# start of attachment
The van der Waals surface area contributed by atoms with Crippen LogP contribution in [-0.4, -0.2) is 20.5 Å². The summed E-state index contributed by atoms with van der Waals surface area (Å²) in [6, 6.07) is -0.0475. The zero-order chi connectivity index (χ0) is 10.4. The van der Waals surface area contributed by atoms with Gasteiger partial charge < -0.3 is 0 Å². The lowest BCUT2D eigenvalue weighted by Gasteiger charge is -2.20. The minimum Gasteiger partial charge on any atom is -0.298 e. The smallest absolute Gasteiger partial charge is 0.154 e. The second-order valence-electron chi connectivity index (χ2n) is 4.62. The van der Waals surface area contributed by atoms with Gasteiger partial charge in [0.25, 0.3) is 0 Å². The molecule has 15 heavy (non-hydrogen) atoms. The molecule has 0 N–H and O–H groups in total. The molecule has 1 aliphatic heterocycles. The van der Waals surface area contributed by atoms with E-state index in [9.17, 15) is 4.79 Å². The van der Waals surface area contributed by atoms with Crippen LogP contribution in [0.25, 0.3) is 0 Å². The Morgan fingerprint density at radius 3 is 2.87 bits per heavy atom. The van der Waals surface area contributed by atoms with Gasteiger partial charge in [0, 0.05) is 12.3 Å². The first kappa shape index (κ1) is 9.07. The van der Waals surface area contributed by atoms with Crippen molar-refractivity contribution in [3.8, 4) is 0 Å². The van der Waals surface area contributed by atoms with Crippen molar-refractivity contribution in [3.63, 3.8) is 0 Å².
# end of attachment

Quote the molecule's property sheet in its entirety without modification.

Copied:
The van der Waals surface area contributed by atoms with Crippen LogP contribution in [-0.4, -0.2) is 20.5 Å². The summed E-state index contributed by atoms with van der Waals surface area (Å²) in [6, 6.07) is -0.0475. The zero-order chi connectivity index (χ0) is 10.4. The van der Waals surface area contributed by atoms with Gasteiger partial charge < -0.3 is 0 Å². The lowest BCUT2D eigenvalue weighted by Gasteiger charge is -2.20. The minimum Gasteiger partial charge on any atom is -0.298 e. The smallest absolute Gasteiger partial charge is 0.154 e. The second-order valence-electron chi connectivity index (χ2n) is 4.62. The van der Waals surface area contributed by atoms with Gasteiger partial charge in [0.25, 0.3) is 0 Å². The molecule has 15 heavy (non-hydrogen) atoms. The molecule has 0 N–H and O–H groups in total. The molecule has 1 aliphatic heterocycles. The van der Waals surface area contributed by atoms with E-state index in [9.17, 15) is 4.79 Å². The van der Waals surface area contributed by atoms with Crippen LogP contribution in [0.25, 0.3) is 0 Å². The Morgan fingerprint density at radius 3 is 2.87 bits per heavy atom. The van der Waals surface area contributed by atoms with Gasteiger partial charge in [0, 0.05) is 12.3 Å². The first kappa shape index (κ1) is 9.07. The van der Waals surface area contributed by atoms with Crippen molar-refractivity contribution in [3.8, 4) is 0 Å². The van der Waals surface area contributed by atoms with Crippen molar-refractivity contribution in [3.63, 3.8) is 0 Å².